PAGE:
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Strong mayor? Don't care, say many small town mayors

Most mayors don't think they'll have trouble meeting the new provincially-imposed targets
Minister of Municipal Affairs and Housing Steve Clark answers questions after an announcement in the Ontario Legislature, in Toronto, Monday, Dec. 7, 2020.

Editor's note: This article originally appeared on The Trillium, a Village Media website devoted exclusively to covering provincial politics at Queen’s Park.

Premier Doug Ford went to the Association of Municipalities of Ontario annual conference with a basket of goodies. 

On Monday, Ford announced he'd bestow strong mayor powers on 21 smaller-town mayors by Oct. 15 if they agreed to meet housing targets set by the province and outline a strategy to get there.

Cities with strong mayor powers will also be eligible for extra cash from a new $1.2 billion "Building Faster Fund" if they're on track to meet the targets. 

Many mayors, however, aren't keen on using the powers. 

The mayors of Sault Ste. Marie, Sarnia, Halton Hills, Kawartha Lakes, Aurora, Bradford West Gwillimbury, and North Bay all told The Trillium they don't think the powers are necessary to meet the new housing targets and likely won't use them. 

"I don’t believe the city is standing in the way of housing developments in our community. City council has approved every rezoning request that has been presented to council so far this term and in the last two terms I’ve been part of as a councillor," said Sault Ste. Marie Mayor Matthew Shoemaker.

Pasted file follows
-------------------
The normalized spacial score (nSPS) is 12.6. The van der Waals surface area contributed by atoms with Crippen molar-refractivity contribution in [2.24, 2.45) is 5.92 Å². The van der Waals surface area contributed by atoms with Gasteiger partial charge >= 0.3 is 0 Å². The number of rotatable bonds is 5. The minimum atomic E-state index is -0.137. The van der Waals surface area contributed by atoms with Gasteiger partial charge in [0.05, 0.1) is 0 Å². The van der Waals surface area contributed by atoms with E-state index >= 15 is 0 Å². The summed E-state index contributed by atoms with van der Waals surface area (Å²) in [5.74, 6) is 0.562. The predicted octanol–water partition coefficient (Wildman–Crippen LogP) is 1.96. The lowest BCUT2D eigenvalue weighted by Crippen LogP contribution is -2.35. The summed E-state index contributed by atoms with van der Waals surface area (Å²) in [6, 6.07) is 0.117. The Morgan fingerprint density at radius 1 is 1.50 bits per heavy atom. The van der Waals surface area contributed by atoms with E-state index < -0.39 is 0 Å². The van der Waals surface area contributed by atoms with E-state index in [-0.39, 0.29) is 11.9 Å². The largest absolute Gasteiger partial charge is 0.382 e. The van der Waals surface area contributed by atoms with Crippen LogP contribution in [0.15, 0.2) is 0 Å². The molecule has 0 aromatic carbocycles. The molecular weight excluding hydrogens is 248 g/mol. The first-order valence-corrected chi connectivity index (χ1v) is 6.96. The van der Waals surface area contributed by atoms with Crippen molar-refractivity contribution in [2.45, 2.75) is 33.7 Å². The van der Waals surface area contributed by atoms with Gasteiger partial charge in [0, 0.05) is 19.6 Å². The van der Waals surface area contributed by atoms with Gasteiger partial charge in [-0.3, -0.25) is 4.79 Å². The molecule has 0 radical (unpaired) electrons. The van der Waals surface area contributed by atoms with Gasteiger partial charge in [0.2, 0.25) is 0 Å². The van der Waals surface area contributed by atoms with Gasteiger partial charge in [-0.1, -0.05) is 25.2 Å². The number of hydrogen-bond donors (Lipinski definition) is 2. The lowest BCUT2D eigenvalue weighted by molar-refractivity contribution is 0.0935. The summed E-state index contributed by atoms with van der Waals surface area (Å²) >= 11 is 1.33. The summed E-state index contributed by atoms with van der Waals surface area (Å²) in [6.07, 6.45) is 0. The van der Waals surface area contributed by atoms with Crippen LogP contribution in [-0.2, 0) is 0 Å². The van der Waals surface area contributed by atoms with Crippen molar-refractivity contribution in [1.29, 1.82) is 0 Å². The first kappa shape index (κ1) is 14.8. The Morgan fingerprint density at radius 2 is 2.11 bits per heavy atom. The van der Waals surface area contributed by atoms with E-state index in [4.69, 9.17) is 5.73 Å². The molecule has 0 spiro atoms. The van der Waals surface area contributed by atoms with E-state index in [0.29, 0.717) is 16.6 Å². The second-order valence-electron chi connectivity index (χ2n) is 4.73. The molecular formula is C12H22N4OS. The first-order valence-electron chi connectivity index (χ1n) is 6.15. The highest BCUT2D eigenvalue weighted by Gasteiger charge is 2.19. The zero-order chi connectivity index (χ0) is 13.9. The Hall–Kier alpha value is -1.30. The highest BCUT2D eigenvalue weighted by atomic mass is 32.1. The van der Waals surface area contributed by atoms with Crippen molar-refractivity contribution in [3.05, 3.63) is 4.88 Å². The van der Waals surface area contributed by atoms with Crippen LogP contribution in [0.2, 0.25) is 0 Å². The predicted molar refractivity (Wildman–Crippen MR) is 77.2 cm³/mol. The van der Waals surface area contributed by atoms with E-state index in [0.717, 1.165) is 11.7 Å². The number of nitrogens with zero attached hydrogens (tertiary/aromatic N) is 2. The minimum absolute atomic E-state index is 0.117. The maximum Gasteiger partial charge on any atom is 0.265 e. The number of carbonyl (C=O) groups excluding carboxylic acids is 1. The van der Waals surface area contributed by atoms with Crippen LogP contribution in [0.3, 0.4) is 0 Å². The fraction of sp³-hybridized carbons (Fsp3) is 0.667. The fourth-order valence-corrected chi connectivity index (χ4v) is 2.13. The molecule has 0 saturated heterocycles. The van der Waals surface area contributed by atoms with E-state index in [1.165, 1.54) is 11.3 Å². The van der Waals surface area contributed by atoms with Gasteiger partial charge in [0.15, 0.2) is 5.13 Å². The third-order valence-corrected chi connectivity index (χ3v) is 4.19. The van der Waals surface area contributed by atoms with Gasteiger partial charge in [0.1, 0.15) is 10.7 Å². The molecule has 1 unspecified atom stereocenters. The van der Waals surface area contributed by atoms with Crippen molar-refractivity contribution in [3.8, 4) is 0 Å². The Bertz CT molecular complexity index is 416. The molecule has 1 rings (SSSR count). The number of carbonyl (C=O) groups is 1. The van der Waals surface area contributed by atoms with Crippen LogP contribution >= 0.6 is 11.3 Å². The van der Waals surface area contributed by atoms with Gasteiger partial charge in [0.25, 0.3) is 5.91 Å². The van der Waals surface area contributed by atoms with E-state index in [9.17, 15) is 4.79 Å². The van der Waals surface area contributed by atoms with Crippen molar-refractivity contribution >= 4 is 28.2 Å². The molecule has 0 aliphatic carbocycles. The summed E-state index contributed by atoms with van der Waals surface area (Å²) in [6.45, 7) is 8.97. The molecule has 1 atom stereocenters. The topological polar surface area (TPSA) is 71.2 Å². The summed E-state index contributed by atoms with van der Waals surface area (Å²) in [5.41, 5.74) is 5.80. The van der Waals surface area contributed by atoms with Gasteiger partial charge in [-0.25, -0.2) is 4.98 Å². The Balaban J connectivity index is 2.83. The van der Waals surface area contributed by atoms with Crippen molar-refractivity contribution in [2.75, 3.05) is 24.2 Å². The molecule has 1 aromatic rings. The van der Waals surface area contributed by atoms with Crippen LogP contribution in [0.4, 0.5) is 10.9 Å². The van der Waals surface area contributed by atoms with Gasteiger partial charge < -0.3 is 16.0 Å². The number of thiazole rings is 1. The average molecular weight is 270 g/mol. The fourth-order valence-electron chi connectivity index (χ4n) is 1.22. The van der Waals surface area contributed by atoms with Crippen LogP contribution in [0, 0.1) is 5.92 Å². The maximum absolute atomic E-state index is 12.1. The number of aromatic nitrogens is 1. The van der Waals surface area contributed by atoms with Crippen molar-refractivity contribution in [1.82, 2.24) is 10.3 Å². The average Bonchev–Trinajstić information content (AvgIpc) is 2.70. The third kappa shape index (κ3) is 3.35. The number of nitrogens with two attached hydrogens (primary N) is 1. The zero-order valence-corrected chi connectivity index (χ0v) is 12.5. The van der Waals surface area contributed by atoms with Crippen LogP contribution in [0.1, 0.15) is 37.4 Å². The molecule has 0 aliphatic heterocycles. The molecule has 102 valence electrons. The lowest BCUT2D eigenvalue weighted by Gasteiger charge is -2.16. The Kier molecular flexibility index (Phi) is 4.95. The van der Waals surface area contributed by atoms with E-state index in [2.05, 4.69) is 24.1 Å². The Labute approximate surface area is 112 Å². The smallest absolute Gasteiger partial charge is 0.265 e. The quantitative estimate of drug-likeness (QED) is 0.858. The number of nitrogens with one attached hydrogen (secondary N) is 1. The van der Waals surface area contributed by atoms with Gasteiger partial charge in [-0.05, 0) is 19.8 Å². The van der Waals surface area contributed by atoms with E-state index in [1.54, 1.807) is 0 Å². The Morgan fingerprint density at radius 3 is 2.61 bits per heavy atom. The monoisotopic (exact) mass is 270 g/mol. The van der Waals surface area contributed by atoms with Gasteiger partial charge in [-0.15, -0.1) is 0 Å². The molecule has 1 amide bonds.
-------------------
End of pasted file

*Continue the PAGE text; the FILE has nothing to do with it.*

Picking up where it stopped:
The real impediments to building homes in his city are the high cost of materials, high-interest rates, and lower land value compared to southern Ontario, Shoemaker said, which "won't be resolved by the legislative change proposed by the province." 

Halton Hills Mayor Ann Lawlor also said she doesn't think the powers are needed. 

"I tend to be a person who leads by collaboration and kind of work through problems as the council team," she said. 

Housing is already a priority for the Kawartha Lakes council, said Mayor Doug Elmsie. 

"We were working towards those targets in any event, and while I don't think the strong mayor powers were necessary I think tying it to money is very exciting for us because we can always use infrastructure money, and we will need it going forward in order to accommodate these bulids," he said.  

"I think that we have a council that moves forward with development," said North Bay Mayor Peter Chirico. 

Thunder Bay Mayor Ken Boshcoff was an outlier. He thinks the powers are necessary. 

Getting the new powers signals "a sense of urgency" to act on the housing crisis, Boshcoff said.

Thunder Bay is also "on the cusp of a major economic boon" from mining and the city hasn't "moved quick enough in preparing us for the infrastructure" required to meet the targets. 

He hasn't seen much resistance to getting started on the necessary work, but he also sees the value in the powers to encourage the city to be "a little bit more expeditious in getting things moving along quicker," he said.  

Aurora Mayor Tom Mrakas also said "there could be certain situations that arise in the future where strong mayor powers could be useful, especially when it comes to accelerating housing," but overall "I don't think it's a tool we necessarily need." 

Woodstock Mayor Jerry Acchione said he's "hesitant" on whether he'd use the powers because he's still not clear on what exactly they entail. 

"I'm just learning what strong mayor powers really are meant to be from the province and trying to understand how they can affect us as an already growing city," he said. 

"Our council right now has strongly supported the growth our city has needed and are regularly encouraging developers to maximize every piece we can and don't see that changing anytime soon," he added. 

Ford first introduced strong mayor powers — only to Toronto and Ottawa — after the June 2022 election.

In June 2023, the provincial government gave the powers to nearly 30 other municipalities with projected populations of at least 100,000 by 2031.